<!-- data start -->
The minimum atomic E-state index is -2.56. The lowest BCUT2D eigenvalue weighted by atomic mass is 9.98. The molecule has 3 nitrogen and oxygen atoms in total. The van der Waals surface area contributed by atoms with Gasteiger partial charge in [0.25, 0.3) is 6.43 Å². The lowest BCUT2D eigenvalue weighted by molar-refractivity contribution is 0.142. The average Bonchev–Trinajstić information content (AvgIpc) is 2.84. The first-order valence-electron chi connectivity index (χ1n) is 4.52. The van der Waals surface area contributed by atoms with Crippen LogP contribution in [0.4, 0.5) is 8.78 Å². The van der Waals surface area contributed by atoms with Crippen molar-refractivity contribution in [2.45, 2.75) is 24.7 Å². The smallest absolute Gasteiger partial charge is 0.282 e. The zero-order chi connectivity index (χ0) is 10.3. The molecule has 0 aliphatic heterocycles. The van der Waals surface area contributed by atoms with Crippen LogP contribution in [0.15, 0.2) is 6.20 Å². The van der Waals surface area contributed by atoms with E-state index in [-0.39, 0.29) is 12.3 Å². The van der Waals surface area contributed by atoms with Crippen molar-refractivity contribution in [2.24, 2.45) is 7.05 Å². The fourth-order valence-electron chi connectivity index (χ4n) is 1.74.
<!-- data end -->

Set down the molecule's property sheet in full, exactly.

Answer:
The minimum atomic E-state index is -2.56. The lowest BCUT2D eigenvalue weighted by atomic mass is 9.98. The molecule has 3 nitrogen and oxygen atoms in total. The van der Waals surface area contributed by atoms with Gasteiger partial charge in [0.25, 0.3) is 6.43 Å². The lowest BCUT2D eigenvalue weighted by molar-refractivity contribution is 0.142. The average Bonchev–Trinajstić information content (AvgIpc) is 2.84. The first-order valence-electron chi connectivity index (χ1n) is 4.52. The van der Waals surface area contributed by atoms with Crippen LogP contribution in [0.4, 0.5) is 8.78 Å². The van der Waals surface area contributed by atoms with Crippen molar-refractivity contribution in [2.45, 2.75) is 24.7 Å². The smallest absolute Gasteiger partial charge is 0.282 e. The zero-order chi connectivity index (χ0) is 10.3. The molecule has 0 aliphatic heterocycles. The van der Waals surface area contributed by atoms with Crippen LogP contribution in [0.15, 0.2) is 6.20 Å². The van der Waals surface area contributed by atoms with E-state index in [-0.39, 0.29) is 12.3 Å². The van der Waals surface area contributed by atoms with Crippen molar-refractivity contribution in [2.24, 2.45) is 7.05 Å². The fourth-order valence-electron chi connectivity index (χ4n) is 1.74.